While this is not always the case, most of Malick’s films feature the use of voice-over narration during their prologues.  Although they initially appear irrelevant to the story progression, I think that the first words spoken supply the film’s thematic framework and ground the visual juxtaposition of what some film theologians refer to as “echoes of transcendence.” In this prologue, after the passage from the book of Job fades to black, the slow emergence of an isolated flame-like shape is accompanied by the whispered utterance of the word “brother.” Without giving too much away, the word “brother” not only functions as the central relational focus of the film (as it is the catalyst for the subsequent narrative flashbacks), but also as an invitation for the viewer to consider his (or her) shared loss of innocence personally, interpersonally, and in relation to the Fall.  For the film’s jump cuts and lyrical tone collaborate to create an immersive ontological event that evokes the recollection of our own childhood experiences; thus reinforcing the notion that this particular loss of innocence is an endemic aspect of creaturely life on Earth since the beginning. But this is not a meditation in which God is absent.  Rather, by using a visual rhetoric of light suggestive of the presence of God, Malick’s aesthetic seeks to depict some of God’s immanence, transcendence, and mystery within the natural world. The additional layer of visual subtext represented by the presence of windows throughout the film offers another opportunity to contrast the omniscience of God and the myopic, temporally bound human perspective. In fact, when I think of the film’s “message” in this way, it helps me to make more sense of a cinematic structure that on the surface appears to be the joining of two largely different films.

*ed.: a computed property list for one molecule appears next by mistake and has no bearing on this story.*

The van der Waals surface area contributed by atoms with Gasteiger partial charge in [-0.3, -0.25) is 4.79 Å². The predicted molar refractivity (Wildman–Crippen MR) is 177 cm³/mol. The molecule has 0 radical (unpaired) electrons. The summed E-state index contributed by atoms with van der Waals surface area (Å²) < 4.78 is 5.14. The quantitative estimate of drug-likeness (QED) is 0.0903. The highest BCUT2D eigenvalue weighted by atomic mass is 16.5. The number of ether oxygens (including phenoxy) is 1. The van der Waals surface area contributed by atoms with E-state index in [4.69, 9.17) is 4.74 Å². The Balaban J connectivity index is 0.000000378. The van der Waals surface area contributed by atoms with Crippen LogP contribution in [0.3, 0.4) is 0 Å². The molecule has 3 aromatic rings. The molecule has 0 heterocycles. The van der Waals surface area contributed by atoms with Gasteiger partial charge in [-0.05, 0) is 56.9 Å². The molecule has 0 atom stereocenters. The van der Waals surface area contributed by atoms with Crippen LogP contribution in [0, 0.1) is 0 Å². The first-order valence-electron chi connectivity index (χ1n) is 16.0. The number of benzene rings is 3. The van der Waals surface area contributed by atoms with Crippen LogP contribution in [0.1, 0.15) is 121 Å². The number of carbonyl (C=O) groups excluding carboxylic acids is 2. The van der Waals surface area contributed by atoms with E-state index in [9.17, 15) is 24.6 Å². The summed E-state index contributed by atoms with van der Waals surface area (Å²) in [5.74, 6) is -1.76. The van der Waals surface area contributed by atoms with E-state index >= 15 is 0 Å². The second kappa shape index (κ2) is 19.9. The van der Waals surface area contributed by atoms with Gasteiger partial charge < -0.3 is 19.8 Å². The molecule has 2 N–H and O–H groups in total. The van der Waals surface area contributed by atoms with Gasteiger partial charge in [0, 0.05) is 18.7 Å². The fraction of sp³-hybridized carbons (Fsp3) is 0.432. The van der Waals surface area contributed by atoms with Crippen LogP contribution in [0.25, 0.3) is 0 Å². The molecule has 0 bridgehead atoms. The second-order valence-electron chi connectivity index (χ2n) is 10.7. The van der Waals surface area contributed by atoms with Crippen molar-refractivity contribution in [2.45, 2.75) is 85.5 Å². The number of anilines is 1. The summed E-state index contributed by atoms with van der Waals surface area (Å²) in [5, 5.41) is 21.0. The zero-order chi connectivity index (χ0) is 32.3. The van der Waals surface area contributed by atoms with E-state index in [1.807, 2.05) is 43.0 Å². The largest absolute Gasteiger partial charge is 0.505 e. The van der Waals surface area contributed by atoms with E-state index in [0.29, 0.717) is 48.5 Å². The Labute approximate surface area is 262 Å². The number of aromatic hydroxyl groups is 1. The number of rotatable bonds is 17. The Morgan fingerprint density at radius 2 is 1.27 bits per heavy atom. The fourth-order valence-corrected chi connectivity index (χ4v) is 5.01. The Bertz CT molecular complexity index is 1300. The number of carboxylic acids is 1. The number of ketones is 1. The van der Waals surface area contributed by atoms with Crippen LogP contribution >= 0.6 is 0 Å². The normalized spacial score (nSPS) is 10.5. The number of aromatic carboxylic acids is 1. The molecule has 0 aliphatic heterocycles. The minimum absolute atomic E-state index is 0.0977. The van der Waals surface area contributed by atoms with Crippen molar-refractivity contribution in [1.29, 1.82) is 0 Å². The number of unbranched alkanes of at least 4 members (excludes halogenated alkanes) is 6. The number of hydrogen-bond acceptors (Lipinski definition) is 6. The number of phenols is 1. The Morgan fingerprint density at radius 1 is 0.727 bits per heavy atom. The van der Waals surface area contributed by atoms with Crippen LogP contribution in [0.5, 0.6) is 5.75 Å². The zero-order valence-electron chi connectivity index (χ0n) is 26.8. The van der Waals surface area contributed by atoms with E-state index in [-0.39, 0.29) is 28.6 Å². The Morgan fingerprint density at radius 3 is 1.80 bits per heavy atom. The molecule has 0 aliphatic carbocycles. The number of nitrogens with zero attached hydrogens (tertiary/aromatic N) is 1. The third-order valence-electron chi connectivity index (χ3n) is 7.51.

Of course, there are many other themes and ideas that can be mined from The Tree of Life, but I hope that my brief analysis of the film has offered you another avenue for theological and philosophical engagement, and maybe even encouraged you to give the film a second viewing.


Desirée de Jesus is finishing her MA degree in Christianity & the Arts at Kings College London.  For her dissertation, she is placing the films of Stanley Kubrick in dialogue with the early Church Fathers and modern philosophers.  She is also interested in genre studies (westerns & sci-fi), film phenomenology, film theory, and star studies.



If you’ve seen the movie, how does this resonate with your interpretation?

Is there an interpretation?

What is this movie about, really?

Art and Incarnation: Mako Fujimura

We had a discussion among our staff about the art of Makoto Fujimura this morning. He’s a New Yorker. He’s a Greenwich Village artist (my old haunting grounds back in the day @ Parsons School of Design). He’s asian (yay!) And he’s a Christian. So it intrigued me to watch an emerging figure who represents two worlds I inhabit, as an Asian-American as well as a Christian within the arts. So I did some homework only to find this little endorsement here to the left that he receives from CT mag, and to find out that he’s received some accolade from some great sources. See his blog here and professional page here. So I’m thrilled for this guy who is making a statement in numerous ways – as an urbanite, a religious person, an ethnic person – just thrilled. But the one question that seemed to echo in our group was: Continue reading “Art and Incarnation: Mako Fujimura”